What’s the first thing that comes to your mind when thinking about the word “immigration”? This question, posed by Annmarie Benedict, executive at the “Social Exchange Initiative”, set the tone for the panel discussion “Public opinion and the immigration crisis” hosted by the International Journalism Festival in Perugia.
Main characters of the talks, other than Mrs. Benedict, were Tom Dixon, co-founder of “More in Common”; Chiara Ferrari, who works for Ipsos Public Affairs; Marina Petrillo, senior editor at Open Migration; and Antonella Napolitano, Communications Manager for the “Italian Coalition for Civil Liberties and Rights (CILD)”.
Over-used and abused, “immigration” is a word that inevitably evokes pre-existent ideas and concepts in people’s mind, each one different and depending on their respective backgrounds. In fact, talking about immigration is impossible if one wants to avoid those prejudices that define and surround the topic, especially because media fostered them.
As Dixon suggested, the most common feeling on the topic is anxiety: Western democracies are facing a difficult time and, as a consequence, their societies are less able to deal with the impact of change caused by the refugee crisis than they were one or two generations ago. Society is being pressured by a number of elements such as economic uncertainty and instability and the feeling of displacement in a globalised world which again causes a perception of threat towards national identity. This is further enhanced by the perception of society’s division caused by terrorism, and the flow of new narratives coming to the media stream from social media, not to mention the loss in trust in government.
All these elements together foster a sense of threat and insecurity while showing how “our societies are not as resilient as they need to be.” Dixon suggested societies need to understand these realities and how to overcome them in order for an inclusive society to be built.
But the thing is that popular perception and reality often aren’t the same: a report promoted by the Social Exhange Initiative and More in Common presented during the panel found out that “the connotations of the general population are way more nuanced than we give credit for, that we hear talked about in the media and that they’re less polarised than you’d think.”
In fact, it’s usually taken for granted that public opinion is extremely polarised as if its spectrum was reduced just to the extremes, neglecting the whole area that can be found in the middle. The study addresses that very “middle group” area often referred to as the “maggioranza silenziosa” – the “silent majority” – by Italian media.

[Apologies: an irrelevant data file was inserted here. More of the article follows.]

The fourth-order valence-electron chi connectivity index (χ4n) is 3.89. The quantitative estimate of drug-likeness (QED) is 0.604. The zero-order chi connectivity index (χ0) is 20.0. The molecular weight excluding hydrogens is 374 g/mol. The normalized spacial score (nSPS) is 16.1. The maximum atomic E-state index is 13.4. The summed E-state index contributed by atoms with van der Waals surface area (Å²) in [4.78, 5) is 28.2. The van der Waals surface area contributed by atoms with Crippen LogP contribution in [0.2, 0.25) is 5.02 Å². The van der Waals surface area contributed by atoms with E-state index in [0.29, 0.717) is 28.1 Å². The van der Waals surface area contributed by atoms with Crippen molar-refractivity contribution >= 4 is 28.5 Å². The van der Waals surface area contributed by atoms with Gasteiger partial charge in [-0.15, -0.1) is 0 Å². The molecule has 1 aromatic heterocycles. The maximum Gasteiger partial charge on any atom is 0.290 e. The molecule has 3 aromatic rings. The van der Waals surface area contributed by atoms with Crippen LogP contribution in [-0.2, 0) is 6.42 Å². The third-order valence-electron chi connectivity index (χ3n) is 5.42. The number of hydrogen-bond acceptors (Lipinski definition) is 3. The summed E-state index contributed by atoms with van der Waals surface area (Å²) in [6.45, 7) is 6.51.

This “middle group” is actually quite large and includes almost half of the population. Its members are usually people less engaged with current affairs, who don’t consume and share news on social media, thus condemning their view of the world to be shaped far more by emotion rather than reason.
But people often hold confusing, at times conflicting, opinions which give others hope when it comes to immigration: it is possible and proper to address the “middle group” with reliable information in order to create an inclusive community designed to meet the needs of both national citizens and immigrants.
It was extremely interesting to note how the study found how varied and nuanced European public opinion is, whose “middle groups” count around five sub-groups, every and each one with its specific needs and views. The report also suggested that the Italian “maggioranza silenziosa” is even more nuanced than its European counterparts, counting seven groups: a true kaleidoscope of views, a reality that doesn’t really emerge from the regular media outlets.
The Italian Middle Group
The analysis offered by Ferrari was particularly compelling considering the results of the latest Italian elections. Talking about the Italian “maggioranza silenziosa”, she outlined the main components of this group: the Italian cosmopolitans, the Catholic humanitarians, the disengaged moderates, the left behind, the security concerned, the cultural defenders and the hostile nationalists.
Ms Ferrari told the audience that this group is usually made up of adult and mature people, with a low level of education and working low-skilled jobs. They consume lots of TV programs, which lead them to believe immigrants to be these dark-skinned men, ready to commit crimes. If we consider older people, the left behind, on the other hand, we can find a different nuance in their opinion: they consider themselves quite compassionate and respectful, but since they were deeply affected by the economic crisis, they’re seriously anxious about unemployment and the effects deriving from immigration, thus their aversion to it.
Ferrari’s analysis suggested that most views held by public opinion when it comes to immigration were influenced and impacted by the narrative adopted on the issue, and not by real facts.
But how can we address this “middle group”? Is it possible to give them reliable information in a way that emotion-driven information doesn’t sound more appealing?
Dixon gave the audience a few ideas on the matter, firstly underlining how “to shift the debate, we need to build an inclusive sense of identity that is stronger than the other ‘othering’ narratives”. But how? Dixon suggested that advocacy needs to speak to people’s values, including the traditional moral foundations of their national identity, such as the respect for authority, loyalty, fairness, and sanctity.
How can we build a more inclusive society? The first step is to build an inclusive public discourse first that allows people to escape the binarism which chains political (but not only) speeches in dualistic categories: racist/cosmopolitan, black/white, good/bad.